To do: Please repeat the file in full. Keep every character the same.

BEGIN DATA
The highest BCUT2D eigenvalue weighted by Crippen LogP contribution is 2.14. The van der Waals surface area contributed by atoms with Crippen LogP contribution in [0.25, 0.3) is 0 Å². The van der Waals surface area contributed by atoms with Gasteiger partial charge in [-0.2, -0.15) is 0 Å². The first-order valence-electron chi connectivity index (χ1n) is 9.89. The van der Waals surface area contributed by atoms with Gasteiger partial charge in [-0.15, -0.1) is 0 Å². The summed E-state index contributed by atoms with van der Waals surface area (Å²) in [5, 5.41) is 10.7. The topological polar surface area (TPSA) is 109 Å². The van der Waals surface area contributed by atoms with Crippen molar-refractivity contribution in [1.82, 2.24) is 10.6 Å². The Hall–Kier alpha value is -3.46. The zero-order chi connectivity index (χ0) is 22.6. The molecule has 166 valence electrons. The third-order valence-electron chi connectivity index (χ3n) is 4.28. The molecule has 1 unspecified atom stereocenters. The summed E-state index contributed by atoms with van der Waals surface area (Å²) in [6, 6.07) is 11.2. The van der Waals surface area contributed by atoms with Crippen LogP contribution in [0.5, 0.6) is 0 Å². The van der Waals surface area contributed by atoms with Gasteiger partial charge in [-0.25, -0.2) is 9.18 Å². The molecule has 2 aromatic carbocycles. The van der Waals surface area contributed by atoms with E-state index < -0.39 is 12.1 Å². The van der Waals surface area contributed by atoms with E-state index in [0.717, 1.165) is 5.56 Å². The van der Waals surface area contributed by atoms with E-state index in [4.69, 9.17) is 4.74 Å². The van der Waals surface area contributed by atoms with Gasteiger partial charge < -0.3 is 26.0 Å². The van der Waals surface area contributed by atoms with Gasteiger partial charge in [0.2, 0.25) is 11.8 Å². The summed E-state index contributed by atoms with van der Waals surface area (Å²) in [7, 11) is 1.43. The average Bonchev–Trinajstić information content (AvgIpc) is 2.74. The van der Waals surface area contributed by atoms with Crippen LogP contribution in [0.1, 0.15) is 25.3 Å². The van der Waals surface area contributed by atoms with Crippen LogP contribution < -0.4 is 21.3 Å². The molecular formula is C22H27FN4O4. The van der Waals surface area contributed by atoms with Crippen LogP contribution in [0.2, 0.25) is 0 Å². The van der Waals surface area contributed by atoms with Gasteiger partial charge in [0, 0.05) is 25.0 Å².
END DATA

The highest BCUT2D eigenvalue weighted by Crippen LogP contribution is 2.14. The van der Waals surface area contributed by atoms with Crippen LogP contribution in [0.25, 0.3) is 0 Å². The van der Waals surface area contributed by atoms with Gasteiger partial charge in [-0.2, -0.15) is 0 Å². The first-order valence-electron chi connectivity index (χ1n) is 9.89. The van der Waals surface area contributed by atoms with Gasteiger partial charge in [-0.15, -0.1) is 0 Å². The summed E-state index contributed by atoms with van der Waals surface area (Å²) in [5, 5.41) is 10.7. The topological polar surface area (TPSA) is 109 Å². The van der Waals surface area contributed by atoms with Crippen molar-refractivity contribution in [1.82, 2.24) is 10.6 Å². The Hall–Kier alpha value is -3.46. The zero-order chi connectivity index (χ0) is 22.6. The molecule has 166 valence electrons. The third-order valence-electron chi connectivity index (χ3n) is 4.28. The molecule has 1 unspecified atom stereocenters. The summed E-state index contributed by atoms with van der Waals surface area (Å²) in [6, 6.07) is 11.2. The van der Waals surface area contributed by atoms with Crippen LogP contribution in [0.5, 0.6) is 0 Å². The van der Waals surface area contributed by atoms with Gasteiger partial charge in [-0.25, -0.2) is 9.18 Å². The molecule has 2 aromatic carbocycles. The van der Waals surface area contributed by atoms with E-state index < -0.39 is 12.1 Å². The van der Waals surface area contributed by atoms with E-state index in [0.717, 1.165) is 5.56 Å². The van der Waals surface area contributed by atoms with E-state index in [4.69, 9.17) is 4.74 Å². The van der Waals surface area contributed by atoms with Gasteiger partial charge < -0.3 is 26.0 Å². The van der Waals surface area contributed by atoms with Gasteiger partial charge in [0.2, 0.25) is 11.8 Å². The summed E-state index contributed by atoms with van der Waals surface area (Å²) in [7, 11) is 1.43. The average Bonchev–Trinajstić information content (AvgIpc) is 2.74. The van der Waals surface area contributed by atoms with Crippen LogP contribution in [0.1, 0.15) is 25.3 Å². The van der Waals surface area contributed by atoms with Crippen LogP contribution < -0.4 is 21.3 Å². The molecular formula is C22H27FN4O4. The van der Waals surface area contributed by atoms with Crippen LogP contribution in [0.2, 0.25) is 0 Å². The van der Waals surface area contributed by atoms with Gasteiger partial charge in [0, 0.05) is 25.0 Å².